Anne visits Bruno's house to tell his mother (Marion Lorne) that her son is responsible for the death of a woman. Bruno's mother does not believe Anne and fails to understand how dangerous her son is. Bruno overhears the conversation and lets Anne know that he has the lighter and plans to plant it at the scene of the crime during the night to implicate Guy. Anne reports back to Guy and the two devise a plan for Guy to beat Bruno to the scene of the crime after he finishes a tennis match that would be too suspicious for him to cancel.

Guy wins the tennis match but takes much longer than expected; likewise, Bruno is delayed when he drops Guy's lighter down a storm drain and must recover it through sheer strength of will, stretching his fingertips down the drain. Guy arrives at the park while Bruno is still waiting for sunset. The two men struggle on the carousel, which spins out of control and crashes after its operator is accidentally hit by a bullet the police shoot at the fleeing Guy. Bruno is mortally wounded in the crash but still murmurs to the police that Guy is guilty, only to meet his comeuppance at the last moment of his life. When he dies the chief of police finds the lighter clutched in Bruno's hand which finally exonerates Guy. An amusement park employee who remembered Bruno's previous visit confirms that Bruno was in fact the murderer.

Guy and Anne are seen reunited on a train home, free of Bruno's influence and secure in their future together. A friendly clergyman seated opposite them asks Guy if he is Guy Haines. Guy begins to reply, but remembering this is the way Bruno started their fatal conversation, he changes his mind and quickly leaves the club car with Anne, leaving the man perplexed.


Cast notes

Alfred Hitchcock's cameo appearance in this movie occurs 10 minutes into the film. We see him carrying a double bass as he climbs onto the train.

Hitchcock said that correct casting saved him "a reel of storytelling time", since audiences would sense qualities in the actors that didn't have to be spelled out.[1] In his book-length interview with François Truffaut, Hitchcock/Truffaut, Hitchcock told Truffaut that he originally wanted William Holden for the Guy Haines role,[2][3] but Holden declined. "Holden would have been all wrong—too sturdy, too put off by Bruno", writes critic Roger Ebert.[4] "Granger is softer and more elusive, more convincing as he tries to slip out of Bruno's conversational web instead of flatly rejecting him."[4]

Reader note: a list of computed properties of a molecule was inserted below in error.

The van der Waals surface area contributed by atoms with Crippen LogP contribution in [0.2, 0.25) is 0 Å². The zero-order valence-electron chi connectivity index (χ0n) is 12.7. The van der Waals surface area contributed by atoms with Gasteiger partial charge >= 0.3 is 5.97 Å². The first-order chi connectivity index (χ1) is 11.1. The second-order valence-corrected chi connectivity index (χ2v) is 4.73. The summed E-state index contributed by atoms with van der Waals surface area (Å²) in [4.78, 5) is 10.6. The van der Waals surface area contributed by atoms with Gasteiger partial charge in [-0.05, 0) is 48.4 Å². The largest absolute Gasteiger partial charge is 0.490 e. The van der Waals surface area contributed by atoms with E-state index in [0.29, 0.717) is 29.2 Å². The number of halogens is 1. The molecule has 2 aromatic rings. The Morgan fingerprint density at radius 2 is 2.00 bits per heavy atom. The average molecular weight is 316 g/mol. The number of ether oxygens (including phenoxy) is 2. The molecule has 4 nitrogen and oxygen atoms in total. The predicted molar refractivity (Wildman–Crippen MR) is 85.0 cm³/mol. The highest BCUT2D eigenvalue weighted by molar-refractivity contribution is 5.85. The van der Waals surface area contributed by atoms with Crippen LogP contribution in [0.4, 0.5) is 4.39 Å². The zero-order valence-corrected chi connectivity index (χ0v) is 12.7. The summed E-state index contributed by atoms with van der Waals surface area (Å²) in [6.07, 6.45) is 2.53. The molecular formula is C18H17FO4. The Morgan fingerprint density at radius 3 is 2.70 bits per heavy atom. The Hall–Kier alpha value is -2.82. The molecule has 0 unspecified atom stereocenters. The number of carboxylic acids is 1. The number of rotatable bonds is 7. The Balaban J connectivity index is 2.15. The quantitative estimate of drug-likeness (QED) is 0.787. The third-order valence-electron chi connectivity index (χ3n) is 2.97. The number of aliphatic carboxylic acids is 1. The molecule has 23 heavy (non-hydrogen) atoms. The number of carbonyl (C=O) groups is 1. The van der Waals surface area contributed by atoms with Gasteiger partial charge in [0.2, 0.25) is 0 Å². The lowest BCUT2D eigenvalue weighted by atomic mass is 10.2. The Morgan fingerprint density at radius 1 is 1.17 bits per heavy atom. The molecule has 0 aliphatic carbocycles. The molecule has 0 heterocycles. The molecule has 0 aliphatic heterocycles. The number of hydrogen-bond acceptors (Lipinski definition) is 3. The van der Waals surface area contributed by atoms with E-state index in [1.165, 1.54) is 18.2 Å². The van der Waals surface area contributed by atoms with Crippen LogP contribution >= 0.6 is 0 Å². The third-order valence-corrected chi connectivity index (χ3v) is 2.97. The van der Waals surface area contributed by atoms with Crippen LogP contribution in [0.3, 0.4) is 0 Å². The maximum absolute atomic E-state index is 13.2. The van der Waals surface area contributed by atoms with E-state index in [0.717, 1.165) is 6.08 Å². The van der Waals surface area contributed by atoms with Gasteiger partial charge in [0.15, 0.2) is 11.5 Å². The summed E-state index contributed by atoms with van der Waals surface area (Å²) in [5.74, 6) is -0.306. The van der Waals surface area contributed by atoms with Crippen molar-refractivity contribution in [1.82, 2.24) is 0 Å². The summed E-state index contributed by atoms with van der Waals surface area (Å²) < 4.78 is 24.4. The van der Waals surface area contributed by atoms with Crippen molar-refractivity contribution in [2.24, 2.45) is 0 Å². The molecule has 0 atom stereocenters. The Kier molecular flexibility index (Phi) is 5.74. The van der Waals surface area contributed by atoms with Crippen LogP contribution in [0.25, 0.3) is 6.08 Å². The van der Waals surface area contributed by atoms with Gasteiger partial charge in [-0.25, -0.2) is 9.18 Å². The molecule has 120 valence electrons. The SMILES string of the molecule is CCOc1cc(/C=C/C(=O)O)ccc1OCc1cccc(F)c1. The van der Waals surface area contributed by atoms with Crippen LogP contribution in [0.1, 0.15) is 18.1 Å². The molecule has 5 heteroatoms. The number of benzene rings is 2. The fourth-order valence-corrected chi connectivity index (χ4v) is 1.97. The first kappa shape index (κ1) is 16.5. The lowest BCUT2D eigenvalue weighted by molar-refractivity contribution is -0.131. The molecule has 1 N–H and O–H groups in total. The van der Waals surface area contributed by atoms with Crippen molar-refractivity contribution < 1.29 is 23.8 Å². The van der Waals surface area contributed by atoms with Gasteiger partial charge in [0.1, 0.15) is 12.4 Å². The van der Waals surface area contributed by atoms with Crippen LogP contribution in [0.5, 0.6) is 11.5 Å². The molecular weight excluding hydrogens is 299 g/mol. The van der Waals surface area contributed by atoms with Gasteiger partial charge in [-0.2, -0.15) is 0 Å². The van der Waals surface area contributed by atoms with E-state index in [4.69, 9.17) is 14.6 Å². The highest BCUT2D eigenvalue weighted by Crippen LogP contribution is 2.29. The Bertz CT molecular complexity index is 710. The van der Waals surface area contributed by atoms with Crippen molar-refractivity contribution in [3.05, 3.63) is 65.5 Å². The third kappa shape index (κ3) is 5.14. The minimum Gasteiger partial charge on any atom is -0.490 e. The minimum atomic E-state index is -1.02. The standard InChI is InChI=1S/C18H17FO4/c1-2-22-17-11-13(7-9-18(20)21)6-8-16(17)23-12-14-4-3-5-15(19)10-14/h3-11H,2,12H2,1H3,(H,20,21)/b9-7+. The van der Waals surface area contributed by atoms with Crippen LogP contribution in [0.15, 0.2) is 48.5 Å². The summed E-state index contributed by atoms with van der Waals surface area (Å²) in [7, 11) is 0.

Warner Bros. wanted their own stars, already under contract, cast wherever possible. In the casting of Anne Morton, Jack Warner got what he wanted when he assigned Ruth Roman to the project, over Hitchcock's objections;[5] the director found her "bristling" and "lacking in sex appeal" and said that she had been "foisted upon him."[6] Perhaps it was the circumstances of her forced casting, but Roman became the target of Hitchcock's scorn throughout the production.[7] Granger diplomatically describes it as Hitchcock's "disinterest" in the actress, and said he saw Hitchcock treat Edith Evanson the same way on the set of Rope (1948). "He had to have one person in each film he could harass", Granger said.[7]

Kasey Rogers (Miriam, credited as Laura Elliott) noted that she had perfect vision at the time the movie was made, but Hitchcock insisted she wear the character's thick eyeglasses, even in long shots when regular glass lenses would have been undetectable. Rogers was effectively blind with the glasses on, and needed to be guided by the other actors.[8] In one scene, she can be seen dragging her hand along a table as she walks; this was in order for her to keep track of where she was.